Wednesday, July 9, 2014

Underactive Bladder: A New Entity in Voiding Dysfunction?

Overactive bladder (OAB) is a very common urologic entity and complaint among urologic patients.  OAB represents a constellation of symptoms including urgency, with or without incontinence, frequency and nocturia.[1]  See our prior blog entry on Female Incontinence for more details on OAB.  There are a number of causes of OAB and subsequently OAB can be related to a variety of coincident urologic diagnoses like bladder outlet obstruction in men, pelvic organ prolapse in women, neurologic or systemic diseases like diabetes.  In addition, OAB has a number of excellent treatments progressing from behavioral therapy (i.e. modifying fluid intake) to medications, and finally surgical devices (like Interstim or Tibial Nerve Stimulation).

Underactive bladder (UAB) is similar to OAB in that it represents a constellation of symptoms and has a number of etiologies and coincident urologic diagnoses.  Symptoms of UAB are strangely similar to OAB and can include:

  • urgency
  • frequency
  • nocturia
  • hesitancy
  • straining to void
  • sensation of incompete voiding
  • urinary retention
  • incontinence (overflow or urgency)
UAB may occur without symptoms or associated diseases.  However, some associated diseases and causes of UAB (are once again similar to OAB and) include:
  • neurologic disease
  • muscle disease or failure (includes the detrusor (bladder) muscle or muscles of the pelvic floor)
  • age-related
  • medication-related
  • bladder outlet obstruction (most commonly benign prostatic hyperplasia in men) [2,3]

Unlike OAB, there are no good treatments for UAB.  Therefore UAB remains an underappreciated entity and therefore is lacking in understanding and concensus regarding its diagnosis and treatment.  Previous attempts at classifying UAB used the terminology detrusor underactivity (DU) to indicate an inability of the detrusor (or bladder) muscle to contract with enough force to expel urine.  Recent studies indicate the UAB is more common than previously predicted.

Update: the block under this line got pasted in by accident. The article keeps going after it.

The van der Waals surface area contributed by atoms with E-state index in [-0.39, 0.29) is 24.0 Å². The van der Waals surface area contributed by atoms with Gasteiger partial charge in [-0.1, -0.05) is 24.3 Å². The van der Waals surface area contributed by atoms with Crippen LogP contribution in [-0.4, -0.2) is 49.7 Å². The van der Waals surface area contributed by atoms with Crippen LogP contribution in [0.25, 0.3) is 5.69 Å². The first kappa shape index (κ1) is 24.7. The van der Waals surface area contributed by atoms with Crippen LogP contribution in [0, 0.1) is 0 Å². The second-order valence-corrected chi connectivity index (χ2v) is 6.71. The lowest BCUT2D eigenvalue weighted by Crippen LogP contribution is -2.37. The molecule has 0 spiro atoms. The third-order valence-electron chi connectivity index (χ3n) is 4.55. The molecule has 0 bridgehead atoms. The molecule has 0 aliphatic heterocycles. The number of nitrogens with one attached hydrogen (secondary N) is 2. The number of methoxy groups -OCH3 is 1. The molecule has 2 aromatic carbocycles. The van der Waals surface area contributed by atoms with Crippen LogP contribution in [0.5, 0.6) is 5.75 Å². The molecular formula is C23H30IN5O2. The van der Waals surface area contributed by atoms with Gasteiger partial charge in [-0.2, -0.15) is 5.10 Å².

• In a study of 1,179 men and women older than 65 years-old with non-neurogenic voiding dysfunction and lower urinary tract symptoms (LUTS) [4]
    • 40% of men and 13.3% of women had DU (similar to UAB)
    • the proportion of patients with DU increased with age
  • A study of 181 elderly patients with LUTS identified DU in 48% of men and 12% of women. [5]
    • 40% of men in this study had bladder outlet obstruction (BOO), only 10% of men with DU had BOO
UAB can notably cause long-term, chronic issues including urinary retention requiring catheterization, urinary incontinence and/or recurrent urinary tract infections.  

Therefore the First International CURE-UAB (Congress of Urologic Research and Education on UnderActive Bladder) was held in Washington, DC in February 2014 in the hopes of addressing some of the shortcomings in the uderstanding of UAB.  The CURE-UAB was founded and led by David Chancellor, BS, Vikas Tyagi, MD and Michelle Gruber, BS.  Over 100 health care experts met at the congress to discuss, define and outline research goals for the future of UAB.  The meeting and subsequent research is funded by the NIH (National Institutes of Health).  To find out more about UAB, visit the website:

[1] Chapple CR, Artibani W, Cardozo LD, et al. The role of urinary urgency and its measurement in the overactive bladder symptom syndrome: current concepts and future prospects. BJU Int 2005;95:335–40.
[2] van Koeveringe GA, Vahabi B, Andersson KE et al: Detrusor underactivity: a plea for new approaches to a common bladder dysfunction.  Neurourol Urodyn 2011; 30: 723.
[3] Osman NI, Chapple CR, Abrams P et al: Detrusor underactivity and the underactive bladder: a new clinical entity? A review of current terminology, definitions, epidemiology, aetiology, and diagnosis. Eur Urol 2014; 65: 389.
[4] Jeong SJ, Kim HJ, Lee YJ et al: Prevalence and clinical features of detrusor underactivity among elderly with lower urinary tract symptoms: a comparison between men and women. Korean J Urol 2012; 53: 342.
[5] Abarbanel J and Marcus EL: Impaired detrusor contractility in community-dwelling elderly presenting with lower urinary tract symptoms. Urology 2007; 69: 436.


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